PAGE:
Risk Management and Healthcare Policy (2021-05-01)

Comorbidities and Factors Determining Medical Expenses and Length of Stay for Admitted COVID-19 Patients in Korea

  • Jang SY,
  • Seon JY,
  • Yoon SJ,
  • Park SY,
  • Lee SH,
  • Oh IH

Journal volume & issue
Vol. Volume 14
pp. 2021 – 2033

Abstract

Read online

Su Yeon Jang,1,* Jeong-Yeon Seon,1,* Seok-Jun Yoon,2 So-Youn Park,3 Seung Heon Lee,4,* In-Hwan Oh1,* 1Department of Preventive Medicine, School of Medicine, Kyung Hee University, Seoul, South Korea; 2Department of Preventive Medicine, Korea University College of Medicine, Seoul, South Korea; 3Department of Medical Education and Humanities, School of Medicine, Kyung Hee University, Seoul, South Korea; 4Division of Pulmonary, Sleep, and Critical Care Medicine, Department of Internal Medicine, Korea University Ansan Hospital, Ansan, South Korea*These authors contributed equally to this workCorrespondence: In-Hwan OhDepartment of Preventive Medicine, School of Medicine, Kyung Hee University, 26 Kyungheedae-ro, Dongdaemun-gu, Seoul, 02447, South KoreaEmail [email protected] Heon LeeDivision of Pulmonary, Sleep, and Critical Care Medicine, Department of Internal Medicine, Korea University Ansan Hospital, 123 Jeokgeum-ro, Danwon-gu, Ansan, Gyeonggi-do, 15355, South KoreaEmail [email protected]: No previous investigations of coronavirus disease 2019 (COVID-19) have estimated medical expenses, length of stay, or factors influencing them using administrative datasets. This study aims to fill this research gap for the Republic of Korea, which has over 10,000 confirmed COVID-19 cases.Patients and Methods: Using the nationwide health insurance claims data of 7590 confirmed COVID-19 patients, we estimated average medical expenses and inpatient days per patient, and performed multivariate negative binomial, and gamma regressions to determine influencing factors for higher outcomes.Results: According to the results, COVID-19 patients with history of ICU admission, chest CT imaging, lopinavir/ritonavir and hydroxychloroquine use stayed longer in the hospital and spent more on medical expenses, and anti-hypertensive drugs were insignificantly associated with the outcomes. Female patients stayed longer in the hospital in the over 65 age group but spent less in medical expenses that the 20– 39 group. In the 40– 69 age group, patients with health insurance stayed longer in the hospital and spent more on medical expenses than those aged over 65 years. Comorbidities did not affect outcomes in most age groups.Conclusion: In summary, contrary to popular beliefs, medical expenses and length of hospitalization were mostly influenced by age, and not by comorbidities, anti-viral, or anti-hypertensive drugs. Thus, responses should focus on infection prevention and control rather than clinical countermeasures.Keywords: medical costs, length of stay in hospital, comorbidities, COVID-19, Republic of Korea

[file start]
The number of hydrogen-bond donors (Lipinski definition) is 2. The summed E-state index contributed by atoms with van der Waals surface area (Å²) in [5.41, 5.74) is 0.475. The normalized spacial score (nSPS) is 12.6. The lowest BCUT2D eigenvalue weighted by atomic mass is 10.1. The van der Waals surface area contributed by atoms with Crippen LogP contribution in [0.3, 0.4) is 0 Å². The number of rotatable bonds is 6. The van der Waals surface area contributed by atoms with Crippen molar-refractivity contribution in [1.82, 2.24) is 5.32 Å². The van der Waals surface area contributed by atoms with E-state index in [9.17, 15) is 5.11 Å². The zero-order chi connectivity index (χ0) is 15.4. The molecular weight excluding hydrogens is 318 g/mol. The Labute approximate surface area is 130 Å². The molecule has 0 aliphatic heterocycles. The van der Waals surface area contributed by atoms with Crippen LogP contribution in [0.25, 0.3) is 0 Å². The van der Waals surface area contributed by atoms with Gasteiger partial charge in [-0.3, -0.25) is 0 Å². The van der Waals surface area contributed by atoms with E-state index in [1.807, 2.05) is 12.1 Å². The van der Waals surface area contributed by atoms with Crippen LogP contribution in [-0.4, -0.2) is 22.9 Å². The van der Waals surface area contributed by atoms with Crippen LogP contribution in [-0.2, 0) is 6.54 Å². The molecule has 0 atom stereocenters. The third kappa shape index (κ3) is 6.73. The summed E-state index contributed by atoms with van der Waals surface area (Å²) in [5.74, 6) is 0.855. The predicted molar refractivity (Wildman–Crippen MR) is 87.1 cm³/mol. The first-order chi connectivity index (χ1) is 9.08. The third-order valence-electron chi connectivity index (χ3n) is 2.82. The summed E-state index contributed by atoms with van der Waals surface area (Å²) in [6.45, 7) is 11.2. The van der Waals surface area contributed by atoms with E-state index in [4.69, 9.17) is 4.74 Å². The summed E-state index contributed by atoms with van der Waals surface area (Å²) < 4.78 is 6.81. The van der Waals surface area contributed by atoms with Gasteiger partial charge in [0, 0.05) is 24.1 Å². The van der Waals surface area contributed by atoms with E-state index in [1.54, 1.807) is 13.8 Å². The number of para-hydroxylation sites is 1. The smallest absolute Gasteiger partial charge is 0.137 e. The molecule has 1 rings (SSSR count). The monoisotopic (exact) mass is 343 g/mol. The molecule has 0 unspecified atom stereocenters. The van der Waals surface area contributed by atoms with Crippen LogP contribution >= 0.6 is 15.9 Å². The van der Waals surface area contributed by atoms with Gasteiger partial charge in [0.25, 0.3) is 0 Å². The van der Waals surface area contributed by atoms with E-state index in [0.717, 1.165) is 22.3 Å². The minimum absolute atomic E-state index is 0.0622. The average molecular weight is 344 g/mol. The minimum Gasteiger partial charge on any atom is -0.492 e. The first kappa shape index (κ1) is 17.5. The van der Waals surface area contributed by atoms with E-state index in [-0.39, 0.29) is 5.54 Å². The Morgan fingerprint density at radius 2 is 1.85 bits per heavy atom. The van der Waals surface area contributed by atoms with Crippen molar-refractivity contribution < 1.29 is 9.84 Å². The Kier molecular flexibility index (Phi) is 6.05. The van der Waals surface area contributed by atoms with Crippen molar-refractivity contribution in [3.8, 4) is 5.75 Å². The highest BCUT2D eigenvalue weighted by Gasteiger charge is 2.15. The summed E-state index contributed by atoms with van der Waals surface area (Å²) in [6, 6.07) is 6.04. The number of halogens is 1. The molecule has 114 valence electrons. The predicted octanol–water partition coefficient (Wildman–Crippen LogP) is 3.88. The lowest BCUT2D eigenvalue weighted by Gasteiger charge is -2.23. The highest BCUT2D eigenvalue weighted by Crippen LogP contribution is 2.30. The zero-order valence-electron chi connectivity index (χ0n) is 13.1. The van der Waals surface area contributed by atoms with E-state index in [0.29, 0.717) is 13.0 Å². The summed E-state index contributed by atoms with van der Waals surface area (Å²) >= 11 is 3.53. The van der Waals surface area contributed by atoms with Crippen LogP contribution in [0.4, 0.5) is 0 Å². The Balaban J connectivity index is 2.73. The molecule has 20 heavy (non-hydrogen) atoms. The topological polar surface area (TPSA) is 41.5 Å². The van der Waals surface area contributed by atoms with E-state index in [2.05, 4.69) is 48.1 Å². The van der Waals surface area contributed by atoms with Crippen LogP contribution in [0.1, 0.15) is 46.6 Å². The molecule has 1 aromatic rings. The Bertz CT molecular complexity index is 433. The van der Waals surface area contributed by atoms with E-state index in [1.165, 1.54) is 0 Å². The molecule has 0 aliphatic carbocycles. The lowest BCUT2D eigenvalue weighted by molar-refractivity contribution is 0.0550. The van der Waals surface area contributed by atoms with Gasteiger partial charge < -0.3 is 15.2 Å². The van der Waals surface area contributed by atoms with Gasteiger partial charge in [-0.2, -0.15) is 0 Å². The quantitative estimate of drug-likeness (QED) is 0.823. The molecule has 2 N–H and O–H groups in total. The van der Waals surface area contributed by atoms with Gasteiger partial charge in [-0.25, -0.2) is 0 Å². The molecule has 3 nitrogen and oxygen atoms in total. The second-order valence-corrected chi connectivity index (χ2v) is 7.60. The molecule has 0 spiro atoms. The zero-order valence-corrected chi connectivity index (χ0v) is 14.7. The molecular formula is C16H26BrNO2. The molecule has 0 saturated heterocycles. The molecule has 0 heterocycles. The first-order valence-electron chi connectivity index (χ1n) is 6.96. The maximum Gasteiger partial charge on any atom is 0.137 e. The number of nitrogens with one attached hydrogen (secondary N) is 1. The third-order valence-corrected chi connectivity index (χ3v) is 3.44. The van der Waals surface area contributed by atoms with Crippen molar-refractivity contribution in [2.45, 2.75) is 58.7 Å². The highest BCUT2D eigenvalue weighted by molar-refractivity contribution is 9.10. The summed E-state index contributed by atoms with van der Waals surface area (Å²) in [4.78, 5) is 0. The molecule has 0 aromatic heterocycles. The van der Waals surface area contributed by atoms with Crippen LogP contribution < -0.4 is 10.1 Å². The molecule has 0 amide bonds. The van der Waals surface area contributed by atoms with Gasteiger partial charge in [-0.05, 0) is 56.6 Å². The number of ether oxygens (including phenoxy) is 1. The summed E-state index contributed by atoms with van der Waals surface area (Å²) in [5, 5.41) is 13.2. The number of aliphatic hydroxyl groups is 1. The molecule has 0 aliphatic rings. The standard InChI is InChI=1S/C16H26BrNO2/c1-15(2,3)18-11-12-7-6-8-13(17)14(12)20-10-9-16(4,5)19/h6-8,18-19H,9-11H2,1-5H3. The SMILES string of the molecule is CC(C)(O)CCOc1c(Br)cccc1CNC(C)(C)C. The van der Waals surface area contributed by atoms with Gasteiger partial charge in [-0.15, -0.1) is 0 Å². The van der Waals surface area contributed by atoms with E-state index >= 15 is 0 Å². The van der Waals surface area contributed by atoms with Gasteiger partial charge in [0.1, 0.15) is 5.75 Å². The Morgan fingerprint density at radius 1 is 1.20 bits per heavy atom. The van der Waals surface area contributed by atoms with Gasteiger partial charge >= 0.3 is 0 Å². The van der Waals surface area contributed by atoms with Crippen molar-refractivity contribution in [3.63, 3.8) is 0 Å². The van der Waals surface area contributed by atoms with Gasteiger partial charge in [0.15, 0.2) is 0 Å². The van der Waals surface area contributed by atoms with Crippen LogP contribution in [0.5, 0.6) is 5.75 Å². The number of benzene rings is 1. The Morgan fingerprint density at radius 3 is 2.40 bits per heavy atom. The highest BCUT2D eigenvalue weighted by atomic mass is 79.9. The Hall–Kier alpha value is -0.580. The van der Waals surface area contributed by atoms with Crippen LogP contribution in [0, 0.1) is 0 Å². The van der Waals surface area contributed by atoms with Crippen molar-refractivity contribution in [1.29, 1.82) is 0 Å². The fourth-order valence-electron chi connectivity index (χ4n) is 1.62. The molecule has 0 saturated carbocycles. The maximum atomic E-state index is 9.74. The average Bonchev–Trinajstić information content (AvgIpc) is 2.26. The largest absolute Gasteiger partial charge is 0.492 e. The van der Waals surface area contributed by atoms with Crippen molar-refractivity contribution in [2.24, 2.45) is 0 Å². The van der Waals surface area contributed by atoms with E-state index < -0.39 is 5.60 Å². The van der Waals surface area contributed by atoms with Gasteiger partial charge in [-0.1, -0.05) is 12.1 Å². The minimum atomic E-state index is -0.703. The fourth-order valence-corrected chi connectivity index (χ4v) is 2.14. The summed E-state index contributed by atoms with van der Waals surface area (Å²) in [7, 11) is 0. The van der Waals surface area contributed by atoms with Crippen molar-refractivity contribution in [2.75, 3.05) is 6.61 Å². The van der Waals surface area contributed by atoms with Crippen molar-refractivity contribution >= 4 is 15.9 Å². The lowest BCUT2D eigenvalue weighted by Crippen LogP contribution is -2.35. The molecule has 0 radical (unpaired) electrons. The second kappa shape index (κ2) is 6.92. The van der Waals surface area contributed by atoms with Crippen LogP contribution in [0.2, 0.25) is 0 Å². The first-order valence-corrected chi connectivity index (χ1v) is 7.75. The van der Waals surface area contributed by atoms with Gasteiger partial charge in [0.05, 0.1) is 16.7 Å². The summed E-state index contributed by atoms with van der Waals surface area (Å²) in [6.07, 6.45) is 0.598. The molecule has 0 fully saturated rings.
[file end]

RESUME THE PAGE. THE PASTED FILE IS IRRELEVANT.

Keywords